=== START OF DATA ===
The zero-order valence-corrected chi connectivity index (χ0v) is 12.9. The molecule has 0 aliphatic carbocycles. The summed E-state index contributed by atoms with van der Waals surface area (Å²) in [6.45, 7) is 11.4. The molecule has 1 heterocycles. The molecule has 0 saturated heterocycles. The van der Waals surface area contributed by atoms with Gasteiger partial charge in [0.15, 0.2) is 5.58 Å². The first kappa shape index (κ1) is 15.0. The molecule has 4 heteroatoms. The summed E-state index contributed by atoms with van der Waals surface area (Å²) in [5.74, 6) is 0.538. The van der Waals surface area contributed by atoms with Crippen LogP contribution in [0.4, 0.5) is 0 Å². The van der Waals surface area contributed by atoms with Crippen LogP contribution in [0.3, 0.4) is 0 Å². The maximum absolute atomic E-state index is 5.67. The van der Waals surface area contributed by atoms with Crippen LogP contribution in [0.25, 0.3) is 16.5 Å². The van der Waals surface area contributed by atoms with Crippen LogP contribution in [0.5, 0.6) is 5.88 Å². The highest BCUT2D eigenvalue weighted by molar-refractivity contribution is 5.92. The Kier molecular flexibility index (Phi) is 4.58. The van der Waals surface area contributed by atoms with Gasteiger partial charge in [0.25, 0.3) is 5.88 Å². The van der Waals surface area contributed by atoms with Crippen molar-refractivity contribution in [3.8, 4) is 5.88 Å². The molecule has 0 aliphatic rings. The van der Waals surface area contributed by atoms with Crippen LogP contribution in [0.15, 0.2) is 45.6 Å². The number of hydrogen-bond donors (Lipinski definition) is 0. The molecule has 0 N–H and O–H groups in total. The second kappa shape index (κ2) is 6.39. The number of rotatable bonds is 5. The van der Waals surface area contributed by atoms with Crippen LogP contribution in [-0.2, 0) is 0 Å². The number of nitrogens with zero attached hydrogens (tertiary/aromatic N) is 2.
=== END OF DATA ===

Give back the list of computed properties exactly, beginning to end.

The zero-order valence-corrected chi connectivity index (χ0v) is 12.9. The molecule has 0 aliphatic carbocycles. The summed E-state index contributed by atoms with van der Waals surface area (Å²) in [6.45, 7) is 11.4. The molecule has 1 heterocycles. The molecule has 0 saturated heterocycles. The van der Waals surface area contributed by atoms with Gasteiger partial charge in [0.15, 0.2) is 5.58 Å². The first kappa shape index (κ1) is 15.0. The molecule has 4 heteroatoms. The summed E-state index contributed by atoms with van der Waals surface area (Å²) in [5.74, 6) is 0.538. The van der Waals surface area contributed by atoms with Crippen LogP contribution in [0.4, 0.5) is 0 Å². The van der Waals surface area contributed by atoms with Crippen LogP contribution in [0.3, 0.4) is 0 Å². The maximum absolute atomic E-state index is 5.67. The van der Waals surface area contributed by atoms with Crippen LogP contribution in [0.25, 0.3) is 16.5 Å². The van der Waals surface area contributed by atoms with Crippen LogP contribution in [0.5, 0.6) is 5.88 Å². The highest BCUT2D eigenvalue weighted by molar-refractivity contribution is 5.92. The Kier molecular flexibility index (Phi) is 4.58. The van der Waals surface area contributed by atoms with Gasteiger partial charge in [0.25, 0.3) is 5.88 Å². The van der Waals surface area contributed by atoms with Crippen molar-refractivity contribution in [3.8, 4) is 5.88 Å². The molecule has 0 aliphatic rings. The van der Waals surface area contributed by atoms with Crippen LogP contribution in [0.15, 0.2) is 45.6 Å². The number of hydrogen-bond donors (Lipinski definition) is 0. The molecule has 0 N–H and O–H groups in total. The second kappa shape index (κ2) is 6.39. The number of rotatable bonds is 5. The van der Waals surface area contributed by atoms with Crippen LogP contribution in [-0.2, 0) is 0 Å². The number of nitrogens with zero attached hydrogens (tertiary/aromatic N) is 2.